The entire story is very much a metaphor, and it's kind of an obvious one. Zombies have classically (that is, before the current glut of zombie stories) been metaphors for the worst excesses of Western culture: mindless people driven entirely by their desire to consume. In this case, that metaphor is moved right out into the open, and in fact it involves most interesting zombie origin story I've ever read.
It's a metaphor that could've been mishandled, and it does get a bit ham-fisted in the end. Throughout, though, I felt carried along by the relatable characters and a a plot that never got boring. I always wanted to see what was going to happen next, and putting the book down so I could sleep was always hard. It took effort not to read the book in one night, for that matter. It gets maximum use out of its 250 pages.
I'd recommend this one for anyone who likes romance, zombies, or zombie romance. (less)
What a bipolar book. It took me awhile to figure out what to rate it, because half of the book is excellent, and the other half is absolutely terrible...moreWhat a bipolar book. It took me awhile to figure out what to rate it, because half of the book is excellent, and the other half is absolutely terrible.
So, the conceit of the book is that historians can travel back in time to directly observe the contemporaries in their chosen period. So, half of the book takes place in the 1300s, and half in 2054, with chapters largely alternating between the viewpoint character in each timeline.
The 1300s chapters are awesome. They're an intimate, largely accurate portrayal of the Medieval period, with all the filth and ignorance you'd expect. However, the characters are very human, and they're no more filthy and ignorant than the fellows in 2054 (one of the book's themes). I really cared about a lot of the characters in the past, even though the viewpoint character wasn't very well developed. If the book had been JUST from this character's viewpoint, it would've been a 5-star novel.
But the other half of the book, the 2054 portion, is terrible. Easily half of the action involves the main character trying to call people on the phone, but getting a busy signal. No answering machines, no cell phones. Aside from references to holographs, the 2054 sections very nearly could've taken place in 1954. Obviously I don't expect spec fic authors to have perfect predictive powers, but THE ENTIRE PLOT depends on technology not being available that would become prolific just 5 or 6 years after the book was published.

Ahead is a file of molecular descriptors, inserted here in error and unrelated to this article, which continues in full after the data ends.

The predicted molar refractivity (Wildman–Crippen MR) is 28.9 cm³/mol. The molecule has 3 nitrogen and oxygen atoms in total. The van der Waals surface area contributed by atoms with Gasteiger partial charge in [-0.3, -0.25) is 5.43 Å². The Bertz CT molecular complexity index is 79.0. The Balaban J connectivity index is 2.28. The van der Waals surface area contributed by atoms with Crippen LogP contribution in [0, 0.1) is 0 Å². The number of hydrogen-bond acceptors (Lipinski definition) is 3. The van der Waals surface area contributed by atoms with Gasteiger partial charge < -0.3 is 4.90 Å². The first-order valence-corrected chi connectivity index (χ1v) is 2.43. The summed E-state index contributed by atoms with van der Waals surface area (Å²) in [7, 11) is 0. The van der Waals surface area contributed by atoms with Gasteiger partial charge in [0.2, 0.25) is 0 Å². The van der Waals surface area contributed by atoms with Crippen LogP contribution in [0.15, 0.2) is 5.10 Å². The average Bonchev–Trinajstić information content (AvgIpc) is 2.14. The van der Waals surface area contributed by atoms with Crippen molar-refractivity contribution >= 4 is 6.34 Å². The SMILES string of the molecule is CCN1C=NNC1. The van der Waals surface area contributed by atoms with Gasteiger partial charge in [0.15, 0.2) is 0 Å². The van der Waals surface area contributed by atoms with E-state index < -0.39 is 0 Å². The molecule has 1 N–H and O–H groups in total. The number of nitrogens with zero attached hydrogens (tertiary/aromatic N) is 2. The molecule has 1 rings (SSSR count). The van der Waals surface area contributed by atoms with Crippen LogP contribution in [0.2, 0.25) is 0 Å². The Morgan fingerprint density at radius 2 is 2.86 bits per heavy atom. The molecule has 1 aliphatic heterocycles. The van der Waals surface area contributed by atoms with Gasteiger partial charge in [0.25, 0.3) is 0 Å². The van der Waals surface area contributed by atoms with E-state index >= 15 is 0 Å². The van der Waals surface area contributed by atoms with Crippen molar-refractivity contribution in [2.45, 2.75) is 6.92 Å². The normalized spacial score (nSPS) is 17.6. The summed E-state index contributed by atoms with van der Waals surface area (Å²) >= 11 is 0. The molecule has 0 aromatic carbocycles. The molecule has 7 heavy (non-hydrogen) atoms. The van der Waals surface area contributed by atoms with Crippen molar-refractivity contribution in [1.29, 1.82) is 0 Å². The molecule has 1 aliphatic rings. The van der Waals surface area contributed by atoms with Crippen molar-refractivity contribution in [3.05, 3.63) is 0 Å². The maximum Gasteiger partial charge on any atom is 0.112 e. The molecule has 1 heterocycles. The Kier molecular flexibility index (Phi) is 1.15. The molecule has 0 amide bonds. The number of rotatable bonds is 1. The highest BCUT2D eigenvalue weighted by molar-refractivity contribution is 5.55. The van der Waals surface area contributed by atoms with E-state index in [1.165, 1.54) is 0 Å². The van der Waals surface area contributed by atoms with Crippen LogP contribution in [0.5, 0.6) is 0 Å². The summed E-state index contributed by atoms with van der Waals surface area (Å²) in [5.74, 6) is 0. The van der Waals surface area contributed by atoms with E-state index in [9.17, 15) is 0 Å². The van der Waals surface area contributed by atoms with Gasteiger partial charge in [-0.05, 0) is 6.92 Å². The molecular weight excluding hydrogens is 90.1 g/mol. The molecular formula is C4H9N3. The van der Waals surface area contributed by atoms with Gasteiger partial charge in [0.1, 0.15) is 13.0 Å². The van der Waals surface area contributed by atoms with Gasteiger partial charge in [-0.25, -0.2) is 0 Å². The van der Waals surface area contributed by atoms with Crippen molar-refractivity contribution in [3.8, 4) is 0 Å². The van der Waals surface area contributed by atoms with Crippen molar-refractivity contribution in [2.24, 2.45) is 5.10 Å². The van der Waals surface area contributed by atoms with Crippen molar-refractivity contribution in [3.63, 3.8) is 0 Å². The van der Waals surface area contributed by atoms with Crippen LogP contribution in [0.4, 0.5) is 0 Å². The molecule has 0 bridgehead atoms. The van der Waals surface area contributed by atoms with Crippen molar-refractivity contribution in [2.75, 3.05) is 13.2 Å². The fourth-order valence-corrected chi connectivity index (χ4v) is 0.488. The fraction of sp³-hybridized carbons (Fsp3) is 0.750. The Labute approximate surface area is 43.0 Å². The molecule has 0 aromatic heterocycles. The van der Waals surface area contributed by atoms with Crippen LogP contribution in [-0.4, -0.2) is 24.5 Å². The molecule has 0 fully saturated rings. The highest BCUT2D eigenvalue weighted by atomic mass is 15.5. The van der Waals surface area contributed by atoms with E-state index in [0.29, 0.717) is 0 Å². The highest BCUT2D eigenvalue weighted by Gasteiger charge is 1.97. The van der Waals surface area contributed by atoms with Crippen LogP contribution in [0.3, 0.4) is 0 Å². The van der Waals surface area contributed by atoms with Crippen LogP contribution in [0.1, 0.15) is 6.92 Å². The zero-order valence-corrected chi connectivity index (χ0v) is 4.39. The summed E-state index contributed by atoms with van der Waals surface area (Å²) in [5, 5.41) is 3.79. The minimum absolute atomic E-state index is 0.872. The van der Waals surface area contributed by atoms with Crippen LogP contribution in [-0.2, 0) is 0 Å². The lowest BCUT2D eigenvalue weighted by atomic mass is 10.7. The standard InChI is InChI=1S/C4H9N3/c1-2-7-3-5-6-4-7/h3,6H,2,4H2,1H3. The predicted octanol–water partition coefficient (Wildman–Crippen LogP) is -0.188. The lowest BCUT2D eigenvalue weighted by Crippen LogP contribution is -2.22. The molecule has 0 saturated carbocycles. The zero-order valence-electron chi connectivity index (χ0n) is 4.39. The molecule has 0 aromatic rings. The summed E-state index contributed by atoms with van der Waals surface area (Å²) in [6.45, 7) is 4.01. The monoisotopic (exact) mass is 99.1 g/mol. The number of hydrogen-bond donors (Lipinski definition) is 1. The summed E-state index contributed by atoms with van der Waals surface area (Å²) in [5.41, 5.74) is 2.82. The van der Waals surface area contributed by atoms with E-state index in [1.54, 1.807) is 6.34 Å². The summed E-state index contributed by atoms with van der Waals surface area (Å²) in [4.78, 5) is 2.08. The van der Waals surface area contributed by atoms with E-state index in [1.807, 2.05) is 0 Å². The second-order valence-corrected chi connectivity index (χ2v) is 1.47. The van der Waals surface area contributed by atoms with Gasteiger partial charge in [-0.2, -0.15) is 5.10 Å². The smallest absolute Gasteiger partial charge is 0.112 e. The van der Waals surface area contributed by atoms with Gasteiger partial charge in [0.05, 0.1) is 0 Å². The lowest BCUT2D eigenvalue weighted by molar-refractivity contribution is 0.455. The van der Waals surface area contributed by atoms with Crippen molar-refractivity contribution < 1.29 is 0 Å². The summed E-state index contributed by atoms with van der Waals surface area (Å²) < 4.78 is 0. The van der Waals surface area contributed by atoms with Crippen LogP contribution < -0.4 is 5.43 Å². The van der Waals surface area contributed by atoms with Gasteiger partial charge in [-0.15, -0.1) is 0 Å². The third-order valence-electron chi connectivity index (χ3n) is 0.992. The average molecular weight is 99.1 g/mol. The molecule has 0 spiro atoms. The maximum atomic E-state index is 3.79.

Add in cardboard characters (some of which were little more than walking punchlines) and you can just see the wheels of the plot turning, trying to keep the main character from discovering a certain key bit of information. It was infuriating, especially since the other half of the book was so good.
I'd still recommend it just for the Medieval section, but buy it in print so you can skip past the 2054 chapters. You'll barely miss a thing.(less)
It took me awhile to decide how to rate this book. On the one hand, I'm a fan of Karen Traviss, and when it comes to military-sty...moreCall this 3.5 stars.
It took me awhile to decide how to rate this book. On the one hand, I'm a fan of Karen Traviss, and when it comes to military-style action there are few better writers (funny how the best military SF seems to be tie-in novels...). This book is no exception, and if it had been nothing but action and dudes being badass I would've rated it higher. Those sections were awesome.
But there's a ton of navel-gazing in between the action. The book is mostly about Marcus Fenix and what he did to get sent to the prison where he begins the Gears of War games, as well as his time there. But, Marcus isn't a viewpoint character, so we never really get what's going on in his head. Instead, we get tons of people thinking and speculating about what's going on in there, instead of actually doing stuff. A few characters (Hoffman in particular) do almost nothing but mentally flagellate themselves for putting Marcus in prison and making him suffer.
Still, most of the characters were well drawn, and the setting is properly dark and tragic. The prison was a lot more interesting than it could've been, since it was pretty much a colony of terrible people that was isolated but not really controlled by the prison warders. The interplay between the guards, the other prisoners, and Marcus were some of the book's best moments. And, of course, when the bullets inevitably started flying, it was un-put-downable.
I'd recommend this to anyone who liked the Gears games or likes military SF in general. Maybe buy the paper copy so you can skip past the navel-gazing, but definitely check it out.(less)